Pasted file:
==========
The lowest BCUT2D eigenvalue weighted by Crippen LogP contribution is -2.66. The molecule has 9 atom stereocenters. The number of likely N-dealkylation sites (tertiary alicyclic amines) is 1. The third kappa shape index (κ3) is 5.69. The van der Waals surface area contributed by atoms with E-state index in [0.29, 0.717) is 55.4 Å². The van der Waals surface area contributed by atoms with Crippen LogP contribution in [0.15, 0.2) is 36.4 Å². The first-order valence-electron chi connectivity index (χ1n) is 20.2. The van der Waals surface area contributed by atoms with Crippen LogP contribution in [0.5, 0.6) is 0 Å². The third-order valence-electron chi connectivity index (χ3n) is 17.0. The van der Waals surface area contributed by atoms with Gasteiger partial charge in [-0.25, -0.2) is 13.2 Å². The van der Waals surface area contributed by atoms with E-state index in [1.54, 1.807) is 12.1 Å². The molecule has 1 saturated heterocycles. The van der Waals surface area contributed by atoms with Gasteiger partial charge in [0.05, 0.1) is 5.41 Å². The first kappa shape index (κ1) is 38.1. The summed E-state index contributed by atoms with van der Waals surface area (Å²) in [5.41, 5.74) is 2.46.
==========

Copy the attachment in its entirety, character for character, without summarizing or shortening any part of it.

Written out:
The lowest BCUT2D eigenvalue weighted by Crippen LogP contribution is -2.66. The molecule has 9 atom stereocenters. The number of likely N-dealkylation sites (tertiary alicyclic amines) is 1. The third kappa shape index (κ3) is 5.69. The van der Waals surface area contributed by atoms with E-state index in [0.29, 0.717) is 55.4 Å². The van der Waals surface area contributed by atoms with Crippen LogP contribution in [0.15, 0.2) is 36.4 Å². The first-order valence-electron chi connectivity index (χ1n) is 20.2. The van der Waals surface area contributed by atoms with Crippen LogP contribution in [0.5, 0.6) is 0 Å². The third-order valence-electron chi connectivity index (χ3n) is 17.0. The van der Waals surface area contributed by atoms with Gasteiger partial charge in [-0.25, -0.2) is 13.2 Å². The van der Waals surface area contributed by atoms with E-state index in [1.54, 1.807) is 12.1 Å². The molecule has 1 saturated heterocycles. The van der Waals surface area contributed by atoms with Gasteiger partial charge in [0.05, 0.1) is 5.41 Å². The first kappa shape index (κ1) is 38.1. The summed E-state index contributed by atoms with van der Waals surface area (Å²) in [5.41, 5.74) is 2.46.